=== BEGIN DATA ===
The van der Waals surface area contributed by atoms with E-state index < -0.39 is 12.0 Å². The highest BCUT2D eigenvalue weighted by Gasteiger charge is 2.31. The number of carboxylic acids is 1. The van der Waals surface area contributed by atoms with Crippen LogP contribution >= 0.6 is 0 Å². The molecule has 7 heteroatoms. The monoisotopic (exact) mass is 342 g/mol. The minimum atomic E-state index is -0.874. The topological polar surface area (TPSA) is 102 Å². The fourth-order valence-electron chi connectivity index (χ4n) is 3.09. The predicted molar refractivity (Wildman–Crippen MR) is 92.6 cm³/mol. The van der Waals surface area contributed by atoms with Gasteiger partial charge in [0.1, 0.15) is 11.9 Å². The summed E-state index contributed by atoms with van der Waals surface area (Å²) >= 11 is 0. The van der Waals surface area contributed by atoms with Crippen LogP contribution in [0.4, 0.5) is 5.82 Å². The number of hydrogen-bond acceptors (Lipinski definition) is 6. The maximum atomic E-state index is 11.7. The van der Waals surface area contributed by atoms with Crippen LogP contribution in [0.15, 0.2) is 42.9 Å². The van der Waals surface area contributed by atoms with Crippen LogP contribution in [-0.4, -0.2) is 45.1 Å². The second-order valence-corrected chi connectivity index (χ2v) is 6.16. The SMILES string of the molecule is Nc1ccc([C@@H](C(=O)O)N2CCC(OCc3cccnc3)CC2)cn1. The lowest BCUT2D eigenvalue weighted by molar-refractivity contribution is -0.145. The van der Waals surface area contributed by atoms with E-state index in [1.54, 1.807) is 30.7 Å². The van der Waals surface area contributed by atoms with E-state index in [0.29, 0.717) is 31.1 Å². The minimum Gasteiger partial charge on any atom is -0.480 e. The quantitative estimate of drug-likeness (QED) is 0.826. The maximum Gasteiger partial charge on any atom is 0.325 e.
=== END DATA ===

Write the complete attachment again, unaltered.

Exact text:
The van der Waals surface area contributed by atoms with E-state index < -0.39 is 12.0 Å². The highest BCUT2D eigenvalue weighted by Gasteiger charge is 2.31. The number of carboxylic acids is 1. The van der Waals surface area contributed by atoms with Crippen LogP contribution >= 0.6 is 0 Å². The molecule has 7 heteroatoms. The monoisotopic (exact) mass is 342 g/mol. The minimum atomic E-state index is -0.874. The topological polar surface area (TPSA) is 102 Å². The fourth-order valence-electron chi connectivity index (χ4n) is 3.09. The predicted molar refractivity (Wildman–Crippen MR) is 92.6 cm³/mol. The van der Waals surface area contributed by atoms with Gasteiger partial charge in [0.1, 0.15) is 11.9 Å². The summed E-state index contributed by atoms with van der Waals surface area (Å²) >= 11 is 0. The van der Waals surface area contributed by atoms with Crippen LogP contribution in [0.4, 0.5) is 5.82 Å². The number of hydrogen-bond acceptors (Lipinski definition) is 6. The maximum atomic E-state index is 11.7. The van der Waals surface area contributed by atoms with Crippen LogP contribution in [0.15, 0.2) is 42.9 Å². The van der Waals surface area contributed by atoms with Crippen LogP contribution in [-0.4, -0.2) is 45.1 Å². The second-order valence-corrected chi connectivity index (χ2v) is 6.16. The SMILES string of the molecule is Nc1ccc([C@@H](C(=O)O)N2CCC(OCc3cccnc3)CC2)cn1. The lowest BCUT2D eigenvalue weighted by molar-refractivity contribution is -0.145. The van der Waals surface area contributed by atoms with E-state index in [1.54, 1.807) is 30.7 Å². The van der Waals surface area contributed by atoms with E-state index in [0.29, 0.717) is 31.1 Å². The minimum Gasteiger partial charge on any atom is -0.480 e. The quantitative estimate of drug-likeness (QED) is 0.826. The maximum Gasteiger partial charge on any atom is 0.325 e.